So, do you want to add yourself and your kids to this databank?  What is the risk of one company having so much data on you and everyone else in the world?  What is the risk that there is a change of management, change of business model, or that someone simply decides to profit by selling a few million profiles?

If nothing else, the risk of identity theft is enormous.  Good luck to all of you who want "free" benefits from Google.
Gary_EL
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Gary_EL,
User Rank: Ninja
2/6/2014 | 7:24:56 PM
About Chromebooks
I was looking into buying a Chromebook last week. I thought that it was an impressive device, but the one thing that isn't well pointed out about it is that you can't readily install software the Chromebook, and that you depend completely on cloud-based applications that you access via the Chrome Browser. With SO MUCH available on the cloud these days, including Google Apps and Open Office, that's not as much of a disadvantage as you might at first think. But, if you temporarily don't have an internet connection, the device is nothing but a paperweight until you're reconnected.

 
Thomas Claburn
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Thomas Claburn,
User Rank: Author
2/6/2014 | 9:03:39 PM
Re: About Chromebooks
>the device is nothing but a paperweight until you're reconnected.

 

That's less true that you might expect. A lot of Chrome Apps and Google Apps run offline these days.
Gary_EL
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Gary_EL,
User Rank: Ninja
2/6/2014 | 11:17:34 PM
Re: About Chromebooks
Appropriately enough, I did some "Googling", and I came across an article where the author asks, rhetorically, if Chromebooks are "useless as a brick" when they are offline. The answer is no, because, as you say, there offline apps available today. I also learned that with a little work, Ubuntu can be installed on Chromebooks, and even if you're not a fan of Ubuntu, it'll certainly provide a workable spreadsheet and wordprocessor that'll do until you get internet access again.

 
Michael Endler
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Michael Endler,
User Rank: Author
2/8/2014 | 6:32:12 PM
Re: About Chromebooks
"That's less true that you might expect. A lot of Chrome Apps and Google Apps run offline these days."

 

But in recent ads, Microsoft is happy to suggest that it's almost totally true. That messaging has more or less convinced me that Microsoft is getting legitimately concerned about Chromebooks. If Chromebooks eat into the lower end of the market, they'll impact the strategies of HP, Dell, and other Windows partners. Windows devices will have a tough time if, in many markets, they have to find a space above cheap Chromebooks but below premium Apple products (Apple might have small market share, but in the $1000 bracket, it usually does just fine). Makes it tough to find the right balance between price, quality and margins.
x7c00
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x7c00,
User Rank: Apprentice
2/8/2014 | 10:05:55 AM
Re: About Chromebooks
I love the Chromebook! My work consists mostly of email, web, and remoting into my clients networks. If the Comcast web is down as it was much of this week outside Philly all my computers are bricks. Until I hook up to my neighbors FIOS connection. I'm not writing a novel on my local machine. I have to have an active internet connection. I think at some point most of us will simply have a desktop delivered to us. I also use it for banking. My only complaint is that Google has to make printing easier for the average user. But even my older Chromebook is a very useful tool. The auto backup to Google Drive has saved a lot of people a lot of grief. If your kid wants a laptop this is the machine to buy. It's a lot harder to mess up. 

Tim
Business Hangouts
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Business Hangouts,
User Rank: Apprentice
2/7/2014 | 2:35:46 AM
Hardware not enough for effective meetings
I think this is great for attending a meeting, but not meant for presenters or the host, as it looks like the user interface is too limited to give access to the apps, such as "Screen Share".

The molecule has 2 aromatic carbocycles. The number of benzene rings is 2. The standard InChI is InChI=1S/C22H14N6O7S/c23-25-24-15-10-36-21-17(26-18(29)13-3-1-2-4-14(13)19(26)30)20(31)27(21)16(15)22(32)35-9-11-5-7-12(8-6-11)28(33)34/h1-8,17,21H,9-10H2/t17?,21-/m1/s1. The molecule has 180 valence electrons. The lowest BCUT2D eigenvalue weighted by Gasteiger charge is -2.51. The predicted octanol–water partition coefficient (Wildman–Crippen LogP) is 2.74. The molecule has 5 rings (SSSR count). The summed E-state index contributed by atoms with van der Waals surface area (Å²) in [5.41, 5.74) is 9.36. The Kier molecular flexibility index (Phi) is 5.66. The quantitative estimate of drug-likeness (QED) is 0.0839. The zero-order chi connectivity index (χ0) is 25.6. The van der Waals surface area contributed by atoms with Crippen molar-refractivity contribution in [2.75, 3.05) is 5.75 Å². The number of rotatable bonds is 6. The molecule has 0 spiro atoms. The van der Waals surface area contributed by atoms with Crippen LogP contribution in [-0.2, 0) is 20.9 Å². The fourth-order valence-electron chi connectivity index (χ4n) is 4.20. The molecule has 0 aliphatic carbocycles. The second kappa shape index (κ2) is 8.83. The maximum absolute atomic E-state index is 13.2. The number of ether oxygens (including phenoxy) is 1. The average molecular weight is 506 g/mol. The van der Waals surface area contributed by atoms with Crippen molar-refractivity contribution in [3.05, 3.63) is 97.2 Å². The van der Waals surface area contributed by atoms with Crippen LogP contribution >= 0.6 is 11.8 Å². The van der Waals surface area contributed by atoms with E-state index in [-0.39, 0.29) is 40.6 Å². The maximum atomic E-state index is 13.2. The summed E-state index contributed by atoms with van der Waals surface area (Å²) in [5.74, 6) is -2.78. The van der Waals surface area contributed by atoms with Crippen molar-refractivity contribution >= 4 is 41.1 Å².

A key application layer is missing in Hangouts and that is the automation of "Business Processes", such as scheduling, privacy, easy live collaboration, less Google+ dependency, etc. and all that is what http://business-hangouts.com is bringing to the Enterprise.
SaneIT
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SaneIT,
User Rank: Ninja
2/7/2014 | 8:47:20 AM
I'll be watching this
"A company called Vidyo has been working with Google to provide Google+ Hangouts connectivity with H.323/SIP and IP PBX systems from the likes of Cisco, Tandberg, and Polycom. Those who wish to join corporate Google+ Hangouts meetings from their phones can do so through a service called Uberconference."

 

We do a fair amount of video conferencing and one of the biggest issues is giving access to people outside of the organization when we are using our corporate video conferencing system.  Quite often even your own employees run into trouble behind firewalls in hotels so I'm wondering if Google+ might let them work around some of those issues.
Li Tan
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Li Tan,
User Rank: Ninja
2/7/2014 | 9:46:05 AM
Re: I'll be watching this
Exactly - this is the most annoying part of video conference. In fact it has the impact to all kinds of e-Meetings - how can you maintain the same kind of experience inside and outside the office. Even if there is no firewall troubles, the slow connection in hotel is another contributing factor of bad e-Meeting experience.
SaneIT
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SaneIT,
User Rank: Ninja
2/10/2014 | 8:28:48 AM
Re: I'll be watching this
What frustrates me most is that many companies complicate video conferencing to the point that the standards they use are almost meaningless.  Do you want to conference with someone across platforms that use SIP?  Sounds like that should be pretty straight forward and in some cases it is, in others it's needlessly complicated to make a call outside of your chosen platform.  Want to use a main stream service with your SIP service, good luck, most of those are using their own non standard connection protocols.  I find myself with a handful of applications installed just so I can have meetings with people from outside my company and I find that very annoying.
Laurianne McLaughlin
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Laurianne McLaughlin,
User Rank: Apprentice
2/15/2014 | 8:42:54 AM
Chromebox privacy
I agree kids' privacy is important. However I don't see Chromebox use as a major factor here. Chromebooks can be used in education setting without revealing kids identities.